Our SQL Server crashed and burned, the hard drives destroyed. No hope of recovery.
We need to get a very important application working again; this is on a different server.
We've set up a new SQL Server using SQL Server Express 2014 and attached the .MDF files from the most recent backup.
We created a user and gave access to all the databases.
We changed the connection string in the application to use the new SQL Server and the new user. Connection string:
Provider=sqloledb;Data Source=<IP-address>;Network Library=DBMSSOCN;Initial Catalog=<DB>;User ID=<UID>;Password=<PWD>;
The application successfully connects and reads data from one of the databases, but fails with error:
"Login failed for user 'goa'."on another database.
The SQL Server log files shows the following:
Login failed for user 'goa'. Reason: Password did not match that for the login provided. [CLIENT: <IP Address>]and
Error: 18456, Severity: 14, State: 8.
The only difference between the connection string that succeeds and the one that fails is the database.
The user does have access to both databases, and we are able to log in with that user in SQL Server Management Studio and do anything with either of the databases. Both databases are on the same SQL Server instance.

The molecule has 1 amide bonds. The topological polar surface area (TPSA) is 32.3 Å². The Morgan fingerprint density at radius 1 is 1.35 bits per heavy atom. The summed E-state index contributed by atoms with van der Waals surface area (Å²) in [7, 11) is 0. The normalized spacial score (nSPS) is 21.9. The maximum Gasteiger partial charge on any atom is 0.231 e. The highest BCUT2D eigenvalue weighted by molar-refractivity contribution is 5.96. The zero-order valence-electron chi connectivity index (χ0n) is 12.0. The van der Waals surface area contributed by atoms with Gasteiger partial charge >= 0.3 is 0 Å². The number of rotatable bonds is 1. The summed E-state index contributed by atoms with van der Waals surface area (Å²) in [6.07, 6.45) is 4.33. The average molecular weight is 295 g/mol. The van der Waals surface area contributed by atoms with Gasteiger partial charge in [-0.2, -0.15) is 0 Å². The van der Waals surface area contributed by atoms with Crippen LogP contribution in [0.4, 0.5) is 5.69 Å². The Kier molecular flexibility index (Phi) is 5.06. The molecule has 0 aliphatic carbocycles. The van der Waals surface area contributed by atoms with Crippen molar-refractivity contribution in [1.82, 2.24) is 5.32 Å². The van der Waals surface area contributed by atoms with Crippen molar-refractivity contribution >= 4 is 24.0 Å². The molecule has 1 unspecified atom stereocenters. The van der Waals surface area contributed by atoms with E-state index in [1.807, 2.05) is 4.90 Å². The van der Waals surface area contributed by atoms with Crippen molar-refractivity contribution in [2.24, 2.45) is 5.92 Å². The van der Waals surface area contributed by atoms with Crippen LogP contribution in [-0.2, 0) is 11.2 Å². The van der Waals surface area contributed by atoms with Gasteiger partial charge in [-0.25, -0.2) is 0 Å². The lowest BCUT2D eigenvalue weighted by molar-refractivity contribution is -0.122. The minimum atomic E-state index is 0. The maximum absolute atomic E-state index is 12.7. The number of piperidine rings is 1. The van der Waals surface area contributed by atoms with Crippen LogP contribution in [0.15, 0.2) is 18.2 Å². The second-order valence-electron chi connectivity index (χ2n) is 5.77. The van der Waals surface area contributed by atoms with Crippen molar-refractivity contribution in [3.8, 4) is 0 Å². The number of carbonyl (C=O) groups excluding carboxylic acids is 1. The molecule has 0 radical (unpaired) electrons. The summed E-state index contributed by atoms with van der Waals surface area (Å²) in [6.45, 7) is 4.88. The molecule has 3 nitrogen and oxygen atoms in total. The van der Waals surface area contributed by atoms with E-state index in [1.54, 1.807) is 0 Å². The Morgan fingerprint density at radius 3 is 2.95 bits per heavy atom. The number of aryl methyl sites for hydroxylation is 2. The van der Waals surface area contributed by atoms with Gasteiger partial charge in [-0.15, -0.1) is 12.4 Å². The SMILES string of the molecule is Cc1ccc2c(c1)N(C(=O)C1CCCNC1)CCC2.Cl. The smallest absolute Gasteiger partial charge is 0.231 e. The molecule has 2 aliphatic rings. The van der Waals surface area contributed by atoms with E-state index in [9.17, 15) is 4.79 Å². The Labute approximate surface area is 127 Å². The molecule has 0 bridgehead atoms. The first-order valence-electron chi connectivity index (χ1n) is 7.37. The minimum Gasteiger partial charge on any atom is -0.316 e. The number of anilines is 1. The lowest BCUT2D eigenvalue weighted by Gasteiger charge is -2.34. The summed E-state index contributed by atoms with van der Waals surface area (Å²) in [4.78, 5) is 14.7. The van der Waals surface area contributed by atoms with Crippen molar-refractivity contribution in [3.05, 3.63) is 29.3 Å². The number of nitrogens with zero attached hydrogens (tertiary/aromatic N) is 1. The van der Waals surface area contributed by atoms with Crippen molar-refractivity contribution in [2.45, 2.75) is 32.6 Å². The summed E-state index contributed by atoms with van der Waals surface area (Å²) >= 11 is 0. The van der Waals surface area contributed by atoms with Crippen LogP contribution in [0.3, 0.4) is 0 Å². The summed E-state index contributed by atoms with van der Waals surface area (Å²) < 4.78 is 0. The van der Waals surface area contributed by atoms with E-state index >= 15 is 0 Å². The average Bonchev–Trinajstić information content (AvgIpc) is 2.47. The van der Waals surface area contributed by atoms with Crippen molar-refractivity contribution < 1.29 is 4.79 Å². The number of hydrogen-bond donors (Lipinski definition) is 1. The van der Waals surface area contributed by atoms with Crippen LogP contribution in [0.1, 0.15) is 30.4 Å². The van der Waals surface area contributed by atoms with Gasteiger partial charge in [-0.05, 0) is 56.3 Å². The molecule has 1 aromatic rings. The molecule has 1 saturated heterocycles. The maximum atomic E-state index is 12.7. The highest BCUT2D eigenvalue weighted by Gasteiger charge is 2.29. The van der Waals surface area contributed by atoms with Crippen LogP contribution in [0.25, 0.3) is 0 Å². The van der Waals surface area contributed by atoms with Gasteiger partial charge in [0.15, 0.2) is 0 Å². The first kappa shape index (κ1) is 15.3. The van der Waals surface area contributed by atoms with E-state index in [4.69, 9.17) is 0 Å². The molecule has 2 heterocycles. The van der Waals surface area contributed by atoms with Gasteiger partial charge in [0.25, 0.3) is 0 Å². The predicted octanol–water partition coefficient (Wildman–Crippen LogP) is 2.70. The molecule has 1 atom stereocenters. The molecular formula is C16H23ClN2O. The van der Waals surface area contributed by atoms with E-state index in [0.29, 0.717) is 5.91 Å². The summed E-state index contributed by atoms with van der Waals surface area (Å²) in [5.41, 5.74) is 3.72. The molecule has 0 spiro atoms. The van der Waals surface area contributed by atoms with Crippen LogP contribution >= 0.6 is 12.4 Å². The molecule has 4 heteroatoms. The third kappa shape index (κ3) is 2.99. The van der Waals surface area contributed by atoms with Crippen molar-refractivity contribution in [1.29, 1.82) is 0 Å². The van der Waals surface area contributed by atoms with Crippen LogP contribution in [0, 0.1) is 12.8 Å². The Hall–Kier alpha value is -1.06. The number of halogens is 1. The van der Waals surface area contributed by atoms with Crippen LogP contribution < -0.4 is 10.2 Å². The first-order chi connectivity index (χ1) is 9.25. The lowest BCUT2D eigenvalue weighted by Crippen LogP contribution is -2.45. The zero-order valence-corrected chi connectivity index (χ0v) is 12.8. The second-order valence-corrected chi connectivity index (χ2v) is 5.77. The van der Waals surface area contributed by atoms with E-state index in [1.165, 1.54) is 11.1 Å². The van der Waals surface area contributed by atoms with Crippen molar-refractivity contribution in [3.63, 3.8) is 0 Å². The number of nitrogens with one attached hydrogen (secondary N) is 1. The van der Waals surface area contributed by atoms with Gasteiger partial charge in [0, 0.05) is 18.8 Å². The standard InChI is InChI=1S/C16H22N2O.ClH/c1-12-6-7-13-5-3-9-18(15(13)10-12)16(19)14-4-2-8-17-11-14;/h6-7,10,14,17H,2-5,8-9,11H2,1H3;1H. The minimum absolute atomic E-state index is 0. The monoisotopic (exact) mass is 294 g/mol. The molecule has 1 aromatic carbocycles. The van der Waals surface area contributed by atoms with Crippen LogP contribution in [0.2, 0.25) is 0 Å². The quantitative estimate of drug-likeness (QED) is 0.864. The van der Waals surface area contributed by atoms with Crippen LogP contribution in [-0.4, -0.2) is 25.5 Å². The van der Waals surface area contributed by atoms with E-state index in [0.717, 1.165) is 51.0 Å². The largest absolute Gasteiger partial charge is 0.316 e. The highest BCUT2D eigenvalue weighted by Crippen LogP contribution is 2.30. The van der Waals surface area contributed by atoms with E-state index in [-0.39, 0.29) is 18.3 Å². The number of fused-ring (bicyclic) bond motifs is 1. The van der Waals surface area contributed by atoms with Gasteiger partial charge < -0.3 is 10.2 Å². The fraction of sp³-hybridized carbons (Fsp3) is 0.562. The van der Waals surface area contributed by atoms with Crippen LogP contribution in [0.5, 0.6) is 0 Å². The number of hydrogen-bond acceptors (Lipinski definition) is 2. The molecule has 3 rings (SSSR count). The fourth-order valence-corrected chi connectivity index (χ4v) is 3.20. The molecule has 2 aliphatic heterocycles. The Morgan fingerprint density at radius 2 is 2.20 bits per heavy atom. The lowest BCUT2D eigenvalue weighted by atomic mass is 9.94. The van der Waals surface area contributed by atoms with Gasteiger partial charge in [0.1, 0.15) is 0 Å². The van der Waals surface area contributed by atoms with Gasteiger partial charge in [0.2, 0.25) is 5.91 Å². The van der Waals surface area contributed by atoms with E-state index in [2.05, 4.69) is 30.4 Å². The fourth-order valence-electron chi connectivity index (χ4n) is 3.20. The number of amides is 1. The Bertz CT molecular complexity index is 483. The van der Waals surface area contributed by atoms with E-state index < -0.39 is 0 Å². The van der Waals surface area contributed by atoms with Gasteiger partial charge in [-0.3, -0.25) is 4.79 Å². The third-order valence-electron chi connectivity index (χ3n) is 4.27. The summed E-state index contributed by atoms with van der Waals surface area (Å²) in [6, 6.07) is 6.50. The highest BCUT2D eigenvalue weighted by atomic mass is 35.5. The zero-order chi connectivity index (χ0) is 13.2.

What puzzles me is that it claims wrong password when the same password worked fine less than a second before, when it connected to the other database.
Does this have anything to do with the limitations of SQL Server Express?
Application log file
Microsoft OLE DB Provider for SQL Server Description = Login failed for user 'goa'. HelpFileContext = 0 Error 0 Number = 0x80040e4d Source = Microsoft OLE DB Provider for SQL Server Description = Login failed for user 'goa'. HelpFileContext = 0 SQL State = 42000 NativeError = 18456
We've tried changing the order of the connections, so that database B goes first, but it still fails at B; so it is NOT a matter of a limit to the number or frequency of connections.
We've made sure the user has access to both databases under
*User Mapping*and by right clicking the databases themselves, going to Properties >> Permissions, and granting everything. It still can't connect.
We've tried changing the passwords: in which case neither connection worked. This gives me the impression that there is some encryption problem(?), and that the SQL Server tries to decrypt the password with the wrong key or something, and by chance uses the correct key in certain circumstances.
Integrated Security=SSPI;, to the connection strings, did not help. Nor did